This is one of those stories which take you aback by its unexpectedness. Because of course you know that there was no such tradition as making of hard ripened cheeses, and here you go! Emmental from a mountain valley Menchul, which is not far from Kvasy on Transcarpathia.
I will begin a little bit from afar, as I usually like it.
The end of the 19th century, good old Austria needs Carpathian resources – forests, salt, iron. For this in the 1870’s a project of Transcarpathian railway was created. It has to unite Vienna and Budapest with East Carpathians. In that “Opus magnum” there were, for example, branches Marmarosy Island (Sziget) – Rakhiv – Kőrösmező (now Yasinia), which should have been joined with a branch Voronienka – Nadvirna – Stanyslaviv in Galicia. The railway should have gone through rivers Tysa and Prut.
Engineers from the whole empire were invited to build this railway – Austrians, Hungarians, Czechs, Croatians, Germans. And they all left here traces from their staying, somebody stayed for good. For instance, there is quite an interesting story about Italians in Carpathians, who built the railway, and who were later quite harshly assimilated, and now only second names can indicate that they were there.
Here I can only fantasize what influence all these people had on a gastronomic culture of the region…It is needed to dig deeper…
This railway brought both good and evil to our area. On the one hand – development of the empire outskirts, transport connection. While on the other hand – Hutsul culture which was strictly protected by Hutsuls from aliens, became open for others. My “comrade-in-arms” Vitaliy Kachkan (“Muliarovyis’ Restaurant”, Ivano-Frankivsk), who knows Hutsulian history one hundred times better than me, says that there are very obvious changes in Hutsul clothes and their household stuff after the 1880’s. But this is a topic for completely different story, somewhen I will tell it to you.
But let’s get back to the main topic, because it’s interesting. So, emmental from a meadow Menchul.
When “a train arrived” countless possibilities emerged for the region’s development. Austro-Hungarian government decided to use Alpine experience and develop here milk industry and cheesemaking. The more so that Hutsuls already had been doing that.
So, at the end of the 19th century a Hungarian economist and specialist in the sphere of farming Edmund Ehan created a specific program of a milk-cheesemaking sphere development of Carpathians mountainous area.
“Conditions of Carpathians highlands are created by the nature itself, they are less rocky than Alps and more sloping, there are more feed types in pastures, while clean springs and mountainous air are very advantageous for making various cheese sorts”
The program of Mr.Ehan gained government support and on Kvasy meadow Menchul cheesemaking factory was built and making of emmental was arranged. It was chosen as “a sample Swiss cheese”, which has to be made in “almost Swiss” conditions – Carpathians highlands.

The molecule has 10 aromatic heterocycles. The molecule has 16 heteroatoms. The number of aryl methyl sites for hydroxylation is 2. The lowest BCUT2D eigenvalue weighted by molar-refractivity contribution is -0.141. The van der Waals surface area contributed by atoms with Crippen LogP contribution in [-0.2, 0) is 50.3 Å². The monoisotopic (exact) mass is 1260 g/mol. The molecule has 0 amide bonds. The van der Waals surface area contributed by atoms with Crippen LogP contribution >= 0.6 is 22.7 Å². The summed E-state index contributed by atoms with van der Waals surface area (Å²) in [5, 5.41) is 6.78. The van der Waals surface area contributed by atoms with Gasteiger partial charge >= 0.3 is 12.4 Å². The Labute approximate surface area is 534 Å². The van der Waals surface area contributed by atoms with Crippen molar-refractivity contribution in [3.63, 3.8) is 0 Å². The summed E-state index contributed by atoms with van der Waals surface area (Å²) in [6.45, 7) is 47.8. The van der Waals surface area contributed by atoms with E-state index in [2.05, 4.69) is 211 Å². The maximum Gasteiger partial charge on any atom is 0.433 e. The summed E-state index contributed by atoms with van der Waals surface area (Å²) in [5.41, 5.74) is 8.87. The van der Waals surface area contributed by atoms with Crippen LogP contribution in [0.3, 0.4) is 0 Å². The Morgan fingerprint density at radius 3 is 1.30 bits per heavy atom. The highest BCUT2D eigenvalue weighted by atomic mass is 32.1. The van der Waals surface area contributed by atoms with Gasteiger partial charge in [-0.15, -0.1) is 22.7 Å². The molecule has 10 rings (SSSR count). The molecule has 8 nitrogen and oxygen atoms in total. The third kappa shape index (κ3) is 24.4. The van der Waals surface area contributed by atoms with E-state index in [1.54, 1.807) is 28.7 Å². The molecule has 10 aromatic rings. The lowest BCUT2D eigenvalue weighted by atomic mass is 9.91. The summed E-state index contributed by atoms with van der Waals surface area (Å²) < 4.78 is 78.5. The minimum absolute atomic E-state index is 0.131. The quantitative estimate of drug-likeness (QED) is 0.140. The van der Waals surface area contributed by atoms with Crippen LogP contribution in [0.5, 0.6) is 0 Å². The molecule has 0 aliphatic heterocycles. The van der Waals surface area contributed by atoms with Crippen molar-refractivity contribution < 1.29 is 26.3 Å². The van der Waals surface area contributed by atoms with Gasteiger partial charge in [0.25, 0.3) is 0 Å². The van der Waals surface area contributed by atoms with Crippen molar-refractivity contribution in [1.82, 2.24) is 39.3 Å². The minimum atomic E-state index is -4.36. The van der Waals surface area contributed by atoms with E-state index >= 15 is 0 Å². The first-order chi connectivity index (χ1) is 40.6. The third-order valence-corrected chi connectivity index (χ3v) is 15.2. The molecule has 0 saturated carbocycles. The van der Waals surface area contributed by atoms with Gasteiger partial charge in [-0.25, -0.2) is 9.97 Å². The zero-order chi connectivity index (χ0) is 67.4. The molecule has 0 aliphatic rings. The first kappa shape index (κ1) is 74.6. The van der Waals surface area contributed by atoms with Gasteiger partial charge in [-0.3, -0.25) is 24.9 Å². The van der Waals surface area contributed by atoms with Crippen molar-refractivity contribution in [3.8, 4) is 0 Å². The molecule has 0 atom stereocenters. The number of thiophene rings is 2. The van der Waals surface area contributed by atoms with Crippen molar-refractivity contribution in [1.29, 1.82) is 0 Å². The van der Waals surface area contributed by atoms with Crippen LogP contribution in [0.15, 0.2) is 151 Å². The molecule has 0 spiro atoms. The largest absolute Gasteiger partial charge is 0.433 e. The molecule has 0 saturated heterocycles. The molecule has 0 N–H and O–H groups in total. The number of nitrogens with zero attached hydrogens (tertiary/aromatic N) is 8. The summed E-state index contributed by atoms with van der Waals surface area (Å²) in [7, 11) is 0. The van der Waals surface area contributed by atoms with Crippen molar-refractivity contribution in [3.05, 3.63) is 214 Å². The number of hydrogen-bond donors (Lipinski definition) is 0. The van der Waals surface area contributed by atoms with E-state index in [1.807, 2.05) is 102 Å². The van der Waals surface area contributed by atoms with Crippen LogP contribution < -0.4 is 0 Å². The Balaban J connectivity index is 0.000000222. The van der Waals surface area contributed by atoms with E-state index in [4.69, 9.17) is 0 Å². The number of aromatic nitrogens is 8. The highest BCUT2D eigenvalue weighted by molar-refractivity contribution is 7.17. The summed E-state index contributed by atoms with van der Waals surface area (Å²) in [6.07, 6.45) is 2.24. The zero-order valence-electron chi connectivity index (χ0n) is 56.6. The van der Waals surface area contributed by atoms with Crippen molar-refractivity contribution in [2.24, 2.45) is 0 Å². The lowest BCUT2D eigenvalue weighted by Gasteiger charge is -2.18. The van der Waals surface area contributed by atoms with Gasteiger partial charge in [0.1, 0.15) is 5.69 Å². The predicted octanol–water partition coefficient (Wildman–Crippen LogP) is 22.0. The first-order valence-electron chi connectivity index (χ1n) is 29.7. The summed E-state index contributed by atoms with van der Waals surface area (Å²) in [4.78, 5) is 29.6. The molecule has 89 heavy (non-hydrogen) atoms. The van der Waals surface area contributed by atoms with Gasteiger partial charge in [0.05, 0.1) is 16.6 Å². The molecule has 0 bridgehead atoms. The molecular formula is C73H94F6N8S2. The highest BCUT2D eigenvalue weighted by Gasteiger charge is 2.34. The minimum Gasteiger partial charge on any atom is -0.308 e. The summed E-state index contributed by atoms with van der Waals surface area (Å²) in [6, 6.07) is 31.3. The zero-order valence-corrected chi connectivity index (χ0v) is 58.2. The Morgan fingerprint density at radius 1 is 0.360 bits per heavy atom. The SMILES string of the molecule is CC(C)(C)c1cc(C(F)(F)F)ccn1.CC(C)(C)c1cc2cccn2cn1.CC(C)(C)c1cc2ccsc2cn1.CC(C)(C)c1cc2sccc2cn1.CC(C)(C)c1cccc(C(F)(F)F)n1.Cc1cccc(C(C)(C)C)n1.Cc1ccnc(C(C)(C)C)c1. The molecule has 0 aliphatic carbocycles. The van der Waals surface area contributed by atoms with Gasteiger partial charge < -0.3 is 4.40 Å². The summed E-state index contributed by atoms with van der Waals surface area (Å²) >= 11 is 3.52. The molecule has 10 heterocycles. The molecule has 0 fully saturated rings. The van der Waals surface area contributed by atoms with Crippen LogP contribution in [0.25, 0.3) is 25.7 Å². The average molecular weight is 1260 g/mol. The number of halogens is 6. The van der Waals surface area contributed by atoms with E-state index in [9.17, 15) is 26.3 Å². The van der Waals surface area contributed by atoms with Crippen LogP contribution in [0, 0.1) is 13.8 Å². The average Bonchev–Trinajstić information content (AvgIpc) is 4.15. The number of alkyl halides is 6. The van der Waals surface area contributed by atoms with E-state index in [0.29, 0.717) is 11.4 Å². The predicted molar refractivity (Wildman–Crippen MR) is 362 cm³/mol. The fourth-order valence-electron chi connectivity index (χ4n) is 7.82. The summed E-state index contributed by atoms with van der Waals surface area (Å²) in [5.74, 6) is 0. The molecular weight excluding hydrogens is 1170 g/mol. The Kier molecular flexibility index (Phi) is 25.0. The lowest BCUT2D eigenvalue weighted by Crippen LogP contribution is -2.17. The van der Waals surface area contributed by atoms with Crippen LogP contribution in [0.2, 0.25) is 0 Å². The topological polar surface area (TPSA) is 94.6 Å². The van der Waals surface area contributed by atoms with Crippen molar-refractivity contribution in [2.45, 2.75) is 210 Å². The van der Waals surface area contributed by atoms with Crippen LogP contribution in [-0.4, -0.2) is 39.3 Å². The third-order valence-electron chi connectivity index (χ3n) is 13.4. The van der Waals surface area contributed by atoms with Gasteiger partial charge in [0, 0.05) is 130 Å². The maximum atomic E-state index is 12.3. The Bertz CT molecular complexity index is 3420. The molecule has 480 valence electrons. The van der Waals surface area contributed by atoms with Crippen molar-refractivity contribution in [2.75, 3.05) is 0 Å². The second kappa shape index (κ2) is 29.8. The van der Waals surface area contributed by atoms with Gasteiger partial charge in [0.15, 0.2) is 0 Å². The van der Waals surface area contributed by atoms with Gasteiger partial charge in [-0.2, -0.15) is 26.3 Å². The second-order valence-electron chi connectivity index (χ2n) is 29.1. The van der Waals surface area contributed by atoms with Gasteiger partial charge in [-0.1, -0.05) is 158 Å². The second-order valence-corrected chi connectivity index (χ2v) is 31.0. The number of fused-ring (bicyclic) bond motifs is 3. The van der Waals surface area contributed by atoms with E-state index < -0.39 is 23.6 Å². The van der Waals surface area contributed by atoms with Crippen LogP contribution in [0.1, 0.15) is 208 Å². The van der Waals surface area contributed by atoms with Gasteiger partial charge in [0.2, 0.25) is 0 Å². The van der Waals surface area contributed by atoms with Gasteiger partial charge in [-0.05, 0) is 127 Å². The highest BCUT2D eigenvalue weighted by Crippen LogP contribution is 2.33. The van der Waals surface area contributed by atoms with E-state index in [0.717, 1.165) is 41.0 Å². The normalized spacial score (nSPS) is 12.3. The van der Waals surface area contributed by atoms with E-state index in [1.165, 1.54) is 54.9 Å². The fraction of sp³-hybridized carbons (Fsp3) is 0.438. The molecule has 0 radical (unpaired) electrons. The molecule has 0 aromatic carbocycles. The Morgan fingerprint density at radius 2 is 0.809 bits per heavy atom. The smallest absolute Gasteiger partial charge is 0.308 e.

On special exhibitions in Vienna and other cities of Austro-Hungary “emmental from a meadow” gained high marks.
After the empire’s dissolution in 1919 the area became a part of the Czechoslovak Republic, which continued development of milk and cheese making on the outskirts of Rakhiv.
More farms appeared, state no-interest loans were given for milk factories building. Good roads were built, new cheesemaking factories were equipped. According to aggregated data of economic performance of Undercarpathians Rus in 1938 in the state meadows near Rakhiv 16 thousand kg of Emmental were produced per year.
Emmental and other products were every day delivered to Prague by train.
What is interesting is that these milk farms of this area always had state support – with Austria, with The Czech Republic, and then again with Austria. They improved cattle stock, brought breeding bull from Switzerland, gave bonuses to the best landlords, arranged workshops on cheesemaking art.
Another moment which needs to be taken into consideration is that cheesemaking on Menchul was a household, organized with the state’s support. And Hutsuls, as we know it, were not extremely pleased when somebody interfered in their world. So, making of hard cheeses was not widely spread, Hutsuls on meadows continued making traditional for them bryndza.
What is also exciting is that for cattle to have what to eat on meadows was organized very interesting system (so-called “Keider’s”) of soil refeeding, which gave good harvest, which was even exported. How was it done? (very vulnerable better not read it) – stables with cattle were put on slopes, and with the help of a special system pus was spread on them, which fed grass and always gave juicy harvest. Just like that.
In 1941 National Centre of Hungarian milk cooperatives built wooden cheesemaking factory with a boiler for 1200 liters and a screw press. The cheese factory had its own water supply system, which was filled from a spring. And every day up to 100 kg of Emmental were made here.
Emmental from a meadow was certified by the biggest cheese producer in Hungary, company of Stauffer family, immigrants from Switzerland.
That’s how it is. It’s not like we have only “Bukovel”.
Thank you for the materials to Oleh from the project Transcarpathian Heritage. The photo on the cover – from a journal Prager Presse, number 47 from October 22, 1925.
And for those who are interested in reading about the Carpathians railway (that’s extremely interesting, believe me!) – here.